The value of fluctuating asymmetry is considered to be an indicator of the developmental instability of the organism. The consequences of activities of the mining industry facilities, which are characterized by alienation and transformation of large areas of natural landscapes, are analyzed as an anthropogenic factor. The objects of study were small mammals (northern red-backed (Clethrionomys rutilus) and gray red-backed (Clethrionomys rufocanus) voles, tundra vole (Microtus oeconomus), Laxmann’s (Sorex caecutiens) and tundra (S. tundrensis) shrews) and trees (Japanese white birch (Betula platyphylla), Betula divaricate, Betula exilis, Duschekia fruticosa, and busket willow (Salix viminalis)). In total, 3500 skulls and approximately 30000 leaves collected in the taiga zone of Yakutia were studied. The index of fluctuating asymmetry, as well as population parameters and composition of small mammal communities, were analyzed. The data on the value of the fluctuating asymmetry in the studied species in natural habitats are given. It is shown that, in natural conditions, this parameter can rise with deterioration in living conditions, particularly at the ecological periphery of the range. Anthropogenic transformation of natural landscapes creates an “anthropogenic periphery” and causes changes similar to the adaptive responses at the northern limit of the distribution of species. It was found that, through pollution and disruption of ecosystems, the mining industry affects all levels of organization of the living matter, but the population and cenotic parameters give an unambiguous response only at macroanthropogenic transformations. Increase in the level of fluctuating asymmetry is the most sensitive indicator of anthropogenic impact and it should also be taken into account that disruptions in the developmental stability of an organism reflect the destructive processes occurring in the population and community.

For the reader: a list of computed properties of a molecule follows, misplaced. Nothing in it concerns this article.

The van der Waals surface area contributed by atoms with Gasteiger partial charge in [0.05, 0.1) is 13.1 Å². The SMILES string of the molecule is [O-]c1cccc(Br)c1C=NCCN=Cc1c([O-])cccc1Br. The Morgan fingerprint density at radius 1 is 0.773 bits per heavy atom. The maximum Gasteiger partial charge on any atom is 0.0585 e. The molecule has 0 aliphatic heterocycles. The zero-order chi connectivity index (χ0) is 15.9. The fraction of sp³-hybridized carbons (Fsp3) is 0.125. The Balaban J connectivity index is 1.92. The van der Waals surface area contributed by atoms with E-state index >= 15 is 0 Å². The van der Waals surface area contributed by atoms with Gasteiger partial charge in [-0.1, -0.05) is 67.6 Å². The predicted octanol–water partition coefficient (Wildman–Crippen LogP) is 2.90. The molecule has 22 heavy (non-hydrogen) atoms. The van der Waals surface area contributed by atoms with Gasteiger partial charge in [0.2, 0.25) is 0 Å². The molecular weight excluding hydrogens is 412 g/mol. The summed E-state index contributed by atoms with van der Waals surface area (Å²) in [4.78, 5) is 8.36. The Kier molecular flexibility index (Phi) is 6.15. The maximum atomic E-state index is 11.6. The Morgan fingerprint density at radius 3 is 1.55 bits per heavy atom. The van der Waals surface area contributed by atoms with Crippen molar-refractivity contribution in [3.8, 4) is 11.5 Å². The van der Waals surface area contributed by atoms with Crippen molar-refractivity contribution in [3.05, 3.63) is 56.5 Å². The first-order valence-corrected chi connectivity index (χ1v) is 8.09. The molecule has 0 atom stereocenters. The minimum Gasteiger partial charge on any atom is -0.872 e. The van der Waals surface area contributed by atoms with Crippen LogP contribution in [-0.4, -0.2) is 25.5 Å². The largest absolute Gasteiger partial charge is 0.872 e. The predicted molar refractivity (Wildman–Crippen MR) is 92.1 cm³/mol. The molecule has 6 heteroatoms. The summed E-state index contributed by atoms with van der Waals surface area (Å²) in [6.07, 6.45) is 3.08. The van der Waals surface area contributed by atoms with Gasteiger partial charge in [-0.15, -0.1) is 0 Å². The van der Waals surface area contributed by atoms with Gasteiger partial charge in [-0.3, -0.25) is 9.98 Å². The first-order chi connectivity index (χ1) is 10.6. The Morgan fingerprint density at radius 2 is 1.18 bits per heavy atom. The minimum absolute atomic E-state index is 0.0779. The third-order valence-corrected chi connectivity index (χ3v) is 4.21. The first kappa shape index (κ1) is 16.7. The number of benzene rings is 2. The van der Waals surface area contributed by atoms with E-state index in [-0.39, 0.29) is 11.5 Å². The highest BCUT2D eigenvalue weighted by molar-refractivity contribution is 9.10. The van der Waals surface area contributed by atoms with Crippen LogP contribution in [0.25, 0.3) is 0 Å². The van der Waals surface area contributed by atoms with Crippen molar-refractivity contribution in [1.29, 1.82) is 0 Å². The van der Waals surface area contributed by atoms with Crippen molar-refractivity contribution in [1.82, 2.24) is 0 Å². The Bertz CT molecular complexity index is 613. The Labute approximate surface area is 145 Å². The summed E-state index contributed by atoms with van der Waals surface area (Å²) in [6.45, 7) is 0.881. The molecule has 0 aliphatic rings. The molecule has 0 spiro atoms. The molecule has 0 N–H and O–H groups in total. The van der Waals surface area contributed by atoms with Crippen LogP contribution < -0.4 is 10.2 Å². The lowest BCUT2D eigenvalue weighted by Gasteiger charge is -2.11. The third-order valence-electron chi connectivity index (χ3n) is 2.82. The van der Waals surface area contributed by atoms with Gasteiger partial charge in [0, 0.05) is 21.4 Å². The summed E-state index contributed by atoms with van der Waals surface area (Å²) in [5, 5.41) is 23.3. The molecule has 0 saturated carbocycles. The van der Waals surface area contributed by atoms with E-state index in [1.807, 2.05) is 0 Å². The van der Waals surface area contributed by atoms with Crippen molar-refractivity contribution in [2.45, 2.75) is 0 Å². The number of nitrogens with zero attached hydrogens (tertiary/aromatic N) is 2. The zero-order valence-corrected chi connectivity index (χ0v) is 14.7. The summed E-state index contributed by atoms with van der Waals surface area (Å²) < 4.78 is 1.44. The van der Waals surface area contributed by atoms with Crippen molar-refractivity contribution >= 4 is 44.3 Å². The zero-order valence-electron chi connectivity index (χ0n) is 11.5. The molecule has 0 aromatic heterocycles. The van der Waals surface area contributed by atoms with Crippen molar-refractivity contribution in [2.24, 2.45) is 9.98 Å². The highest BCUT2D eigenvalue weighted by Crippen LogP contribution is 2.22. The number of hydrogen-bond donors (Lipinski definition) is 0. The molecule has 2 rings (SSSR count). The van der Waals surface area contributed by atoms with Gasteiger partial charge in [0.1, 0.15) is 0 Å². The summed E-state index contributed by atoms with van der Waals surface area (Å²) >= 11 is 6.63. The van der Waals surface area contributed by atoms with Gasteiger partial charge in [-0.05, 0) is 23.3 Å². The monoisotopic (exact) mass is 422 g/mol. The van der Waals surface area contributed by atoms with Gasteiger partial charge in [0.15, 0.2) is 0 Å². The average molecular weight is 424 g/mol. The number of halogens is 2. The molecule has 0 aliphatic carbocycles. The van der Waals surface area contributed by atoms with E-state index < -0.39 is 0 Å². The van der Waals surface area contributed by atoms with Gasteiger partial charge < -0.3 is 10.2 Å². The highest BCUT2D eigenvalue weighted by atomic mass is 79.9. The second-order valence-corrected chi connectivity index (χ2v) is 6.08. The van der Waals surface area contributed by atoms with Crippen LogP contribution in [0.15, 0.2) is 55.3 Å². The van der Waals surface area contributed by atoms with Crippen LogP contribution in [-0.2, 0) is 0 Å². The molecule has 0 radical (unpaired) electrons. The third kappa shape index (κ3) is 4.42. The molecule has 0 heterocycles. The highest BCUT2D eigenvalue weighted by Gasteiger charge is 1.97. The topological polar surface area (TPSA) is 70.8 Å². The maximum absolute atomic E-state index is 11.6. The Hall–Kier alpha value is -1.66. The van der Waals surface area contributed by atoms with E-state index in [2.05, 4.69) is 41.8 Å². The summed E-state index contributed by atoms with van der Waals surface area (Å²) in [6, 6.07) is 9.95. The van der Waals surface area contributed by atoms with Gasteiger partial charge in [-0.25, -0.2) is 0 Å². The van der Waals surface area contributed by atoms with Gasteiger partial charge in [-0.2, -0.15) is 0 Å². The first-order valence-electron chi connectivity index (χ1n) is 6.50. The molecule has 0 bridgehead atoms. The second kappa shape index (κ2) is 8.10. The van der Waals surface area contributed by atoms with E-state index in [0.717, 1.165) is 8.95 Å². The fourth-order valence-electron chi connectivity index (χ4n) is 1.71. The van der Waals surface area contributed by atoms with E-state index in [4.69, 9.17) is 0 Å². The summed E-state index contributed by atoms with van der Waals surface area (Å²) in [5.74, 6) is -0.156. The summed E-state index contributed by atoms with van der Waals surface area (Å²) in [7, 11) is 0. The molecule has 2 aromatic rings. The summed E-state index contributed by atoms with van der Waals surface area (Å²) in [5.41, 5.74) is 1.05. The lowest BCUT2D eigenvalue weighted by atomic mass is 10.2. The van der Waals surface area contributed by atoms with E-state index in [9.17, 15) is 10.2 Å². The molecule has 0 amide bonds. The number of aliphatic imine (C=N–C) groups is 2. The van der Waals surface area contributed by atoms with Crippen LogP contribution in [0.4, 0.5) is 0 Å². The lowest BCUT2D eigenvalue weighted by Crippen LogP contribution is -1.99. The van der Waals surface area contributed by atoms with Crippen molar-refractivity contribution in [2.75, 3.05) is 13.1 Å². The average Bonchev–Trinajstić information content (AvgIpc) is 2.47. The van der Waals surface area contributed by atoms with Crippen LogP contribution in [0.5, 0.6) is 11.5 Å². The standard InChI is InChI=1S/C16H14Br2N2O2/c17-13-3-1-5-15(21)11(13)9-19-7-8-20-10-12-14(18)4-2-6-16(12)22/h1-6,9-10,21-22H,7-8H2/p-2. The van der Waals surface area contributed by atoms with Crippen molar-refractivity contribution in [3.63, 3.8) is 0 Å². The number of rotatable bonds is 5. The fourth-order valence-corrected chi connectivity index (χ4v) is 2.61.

Russian Journal of Developmental Biology – Springer Journals
Published: May 23, 2014
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